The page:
Mediums – The first mediums Daguerre/Niepce, Ambrotypes, Ferrotype etc. were glass and metal plates made or processed with hazardous materials like mercury and silver nitrate. It wasn’t until George Eastman perfected his emulsified film in 1880s was this question answered, which spawned incredible growth of the industry.
Lens – It took a German math professor, Josef Petzval and Voigtlander, a German
optical company, to invent a multi-element glass lens that was 17 times faster than
Daguerre’s original, to provide a quality image bright enough to reduce exposure
times to seconds or fractions thereof. This lens was perfected and mass-produced
in the 1870s by Carl Zeiss of Jena, Germany. His “Tessar” four element lens design
is still in use today.
Shutter – Instead of the lens cap doing double duty as a shutter, it became a necessity of picture making to have a fast and reliable exposure timer – more commonly referred to as a shutter. This mechanical device timed the period that the medium was exposed to light. This allowed it in its later stages to freeze action or in its early stages to allow a family portrait with everyone’s eyes opened. Early types of shutters were “Leaf” shutters – thin metal blades tied to a clockwork mechanism either within the lens or behind it, of Focal Plane shutters which “sprayed” the image across the film through a variable slit in two moving curtains.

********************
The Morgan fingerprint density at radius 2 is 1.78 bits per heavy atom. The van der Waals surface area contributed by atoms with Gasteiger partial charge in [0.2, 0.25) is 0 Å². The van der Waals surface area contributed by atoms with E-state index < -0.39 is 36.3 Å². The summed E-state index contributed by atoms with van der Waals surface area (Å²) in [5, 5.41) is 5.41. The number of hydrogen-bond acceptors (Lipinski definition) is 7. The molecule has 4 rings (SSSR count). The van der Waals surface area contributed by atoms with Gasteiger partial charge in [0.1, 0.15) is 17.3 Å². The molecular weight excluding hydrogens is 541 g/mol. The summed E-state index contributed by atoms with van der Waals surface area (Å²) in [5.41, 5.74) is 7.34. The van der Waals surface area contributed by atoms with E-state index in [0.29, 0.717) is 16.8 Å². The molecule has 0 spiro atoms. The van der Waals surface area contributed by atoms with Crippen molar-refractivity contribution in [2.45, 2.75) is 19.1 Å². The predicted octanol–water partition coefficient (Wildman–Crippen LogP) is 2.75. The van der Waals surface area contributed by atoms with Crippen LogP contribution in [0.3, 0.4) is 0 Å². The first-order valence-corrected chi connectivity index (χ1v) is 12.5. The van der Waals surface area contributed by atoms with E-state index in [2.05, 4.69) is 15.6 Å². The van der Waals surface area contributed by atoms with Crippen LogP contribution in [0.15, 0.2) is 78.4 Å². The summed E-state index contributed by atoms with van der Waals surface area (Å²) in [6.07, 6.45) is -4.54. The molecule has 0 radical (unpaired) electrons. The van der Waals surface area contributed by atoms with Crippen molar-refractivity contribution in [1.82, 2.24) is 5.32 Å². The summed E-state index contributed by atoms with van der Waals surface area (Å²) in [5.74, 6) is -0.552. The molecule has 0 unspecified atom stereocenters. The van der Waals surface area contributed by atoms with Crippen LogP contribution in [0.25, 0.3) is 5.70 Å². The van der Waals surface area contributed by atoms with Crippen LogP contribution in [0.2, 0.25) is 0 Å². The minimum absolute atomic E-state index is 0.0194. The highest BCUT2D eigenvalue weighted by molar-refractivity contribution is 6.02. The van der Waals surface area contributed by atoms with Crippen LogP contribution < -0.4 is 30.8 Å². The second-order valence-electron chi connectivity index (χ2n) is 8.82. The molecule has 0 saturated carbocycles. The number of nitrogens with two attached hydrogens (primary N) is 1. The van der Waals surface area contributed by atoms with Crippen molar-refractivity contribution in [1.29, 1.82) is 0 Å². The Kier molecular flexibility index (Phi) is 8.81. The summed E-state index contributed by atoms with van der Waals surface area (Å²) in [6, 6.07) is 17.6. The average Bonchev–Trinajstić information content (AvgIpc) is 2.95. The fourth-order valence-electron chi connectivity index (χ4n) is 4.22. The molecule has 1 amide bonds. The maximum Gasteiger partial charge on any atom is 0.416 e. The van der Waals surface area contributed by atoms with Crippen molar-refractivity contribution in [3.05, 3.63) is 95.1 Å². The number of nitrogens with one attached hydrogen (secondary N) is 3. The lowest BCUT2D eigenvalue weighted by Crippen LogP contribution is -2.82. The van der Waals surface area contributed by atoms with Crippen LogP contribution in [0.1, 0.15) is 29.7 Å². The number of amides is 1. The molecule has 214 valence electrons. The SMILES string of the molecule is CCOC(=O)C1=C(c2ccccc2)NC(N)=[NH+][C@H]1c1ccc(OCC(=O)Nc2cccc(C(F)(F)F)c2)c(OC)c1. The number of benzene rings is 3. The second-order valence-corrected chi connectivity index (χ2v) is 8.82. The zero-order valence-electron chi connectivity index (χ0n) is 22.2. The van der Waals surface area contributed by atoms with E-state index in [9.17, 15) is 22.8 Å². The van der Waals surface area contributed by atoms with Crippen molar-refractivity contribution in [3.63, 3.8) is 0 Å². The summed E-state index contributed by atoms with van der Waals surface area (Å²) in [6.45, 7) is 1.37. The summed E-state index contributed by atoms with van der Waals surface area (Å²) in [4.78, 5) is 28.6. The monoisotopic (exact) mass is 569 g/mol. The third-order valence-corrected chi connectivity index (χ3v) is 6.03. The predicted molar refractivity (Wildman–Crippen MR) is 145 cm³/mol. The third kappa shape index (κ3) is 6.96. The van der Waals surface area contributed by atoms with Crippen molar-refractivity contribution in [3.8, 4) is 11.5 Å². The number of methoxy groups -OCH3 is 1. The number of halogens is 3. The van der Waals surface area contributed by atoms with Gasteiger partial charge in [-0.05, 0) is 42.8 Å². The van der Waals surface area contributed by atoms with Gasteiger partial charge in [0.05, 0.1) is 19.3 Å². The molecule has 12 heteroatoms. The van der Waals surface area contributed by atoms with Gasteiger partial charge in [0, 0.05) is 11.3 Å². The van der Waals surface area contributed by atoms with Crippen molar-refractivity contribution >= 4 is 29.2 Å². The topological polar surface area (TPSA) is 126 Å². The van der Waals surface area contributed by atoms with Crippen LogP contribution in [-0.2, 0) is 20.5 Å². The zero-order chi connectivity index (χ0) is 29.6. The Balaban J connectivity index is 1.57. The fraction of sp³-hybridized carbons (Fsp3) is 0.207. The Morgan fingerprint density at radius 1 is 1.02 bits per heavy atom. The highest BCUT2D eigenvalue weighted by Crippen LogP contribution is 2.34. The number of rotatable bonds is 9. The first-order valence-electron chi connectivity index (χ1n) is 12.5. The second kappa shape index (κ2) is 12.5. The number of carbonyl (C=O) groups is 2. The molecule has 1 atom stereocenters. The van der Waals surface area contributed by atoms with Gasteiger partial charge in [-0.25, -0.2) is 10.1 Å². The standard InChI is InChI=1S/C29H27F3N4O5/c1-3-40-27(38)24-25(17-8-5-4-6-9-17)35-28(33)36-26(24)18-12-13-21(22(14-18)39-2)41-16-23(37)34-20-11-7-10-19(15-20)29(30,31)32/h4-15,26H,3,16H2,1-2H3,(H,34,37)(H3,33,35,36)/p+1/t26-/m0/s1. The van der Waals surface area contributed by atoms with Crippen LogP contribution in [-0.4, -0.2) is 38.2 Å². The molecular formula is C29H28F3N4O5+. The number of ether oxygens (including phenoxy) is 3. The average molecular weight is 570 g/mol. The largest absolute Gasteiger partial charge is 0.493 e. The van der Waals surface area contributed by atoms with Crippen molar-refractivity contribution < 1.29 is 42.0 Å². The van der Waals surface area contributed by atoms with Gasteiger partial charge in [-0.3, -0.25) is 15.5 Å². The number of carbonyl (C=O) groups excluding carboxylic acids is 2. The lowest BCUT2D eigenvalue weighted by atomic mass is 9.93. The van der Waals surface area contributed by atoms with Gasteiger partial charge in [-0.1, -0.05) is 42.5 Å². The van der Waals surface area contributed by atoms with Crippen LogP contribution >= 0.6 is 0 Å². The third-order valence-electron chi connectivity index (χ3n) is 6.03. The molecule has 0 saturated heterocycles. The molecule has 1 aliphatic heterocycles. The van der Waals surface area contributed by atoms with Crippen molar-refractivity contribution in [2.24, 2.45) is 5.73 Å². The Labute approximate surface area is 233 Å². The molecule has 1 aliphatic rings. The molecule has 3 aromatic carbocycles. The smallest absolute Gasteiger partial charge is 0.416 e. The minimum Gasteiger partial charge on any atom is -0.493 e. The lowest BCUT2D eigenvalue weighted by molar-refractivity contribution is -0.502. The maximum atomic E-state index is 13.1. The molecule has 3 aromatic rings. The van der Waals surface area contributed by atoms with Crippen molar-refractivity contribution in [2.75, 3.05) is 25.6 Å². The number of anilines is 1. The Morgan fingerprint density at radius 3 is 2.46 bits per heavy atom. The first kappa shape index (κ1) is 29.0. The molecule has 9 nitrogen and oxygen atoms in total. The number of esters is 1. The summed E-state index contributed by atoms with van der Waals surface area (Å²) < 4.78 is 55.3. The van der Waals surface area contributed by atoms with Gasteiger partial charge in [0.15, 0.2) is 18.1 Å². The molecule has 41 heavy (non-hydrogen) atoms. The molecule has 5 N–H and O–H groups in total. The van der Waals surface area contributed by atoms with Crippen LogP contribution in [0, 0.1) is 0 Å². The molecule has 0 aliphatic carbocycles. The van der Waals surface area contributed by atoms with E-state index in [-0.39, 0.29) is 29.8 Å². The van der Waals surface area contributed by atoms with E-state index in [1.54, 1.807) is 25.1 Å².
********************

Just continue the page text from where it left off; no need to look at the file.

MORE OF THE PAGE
Other Variations of Box Cameras
Single Lens Reflexes (SLR):
These cameras use a mirror to temporarily direct the image up to a ground glass to allow the photographer to focus and compose the picture before lifting the mirror out of the light path to expose the medium. These can be small like a 35mm Nikon or large like a 4x5 Graflex. The SLR was devised in the 1920’s and continually improved upon to this day.
Note: the current “DSLR” digital camera does not use a moving mirror, as the sensor does double duty to focus, frame and record the image.
Twin Lens Reflexes (TLR):
Popular in the 1950s and 1960s. These cameras used 120 roll film and could be very simple all the way up to a professional Rolleiflex costing thousands of dollars. They used two lenses, one to focus by and the other to take the pictures. The reflex mirror was stationary and did not move like in the SLR.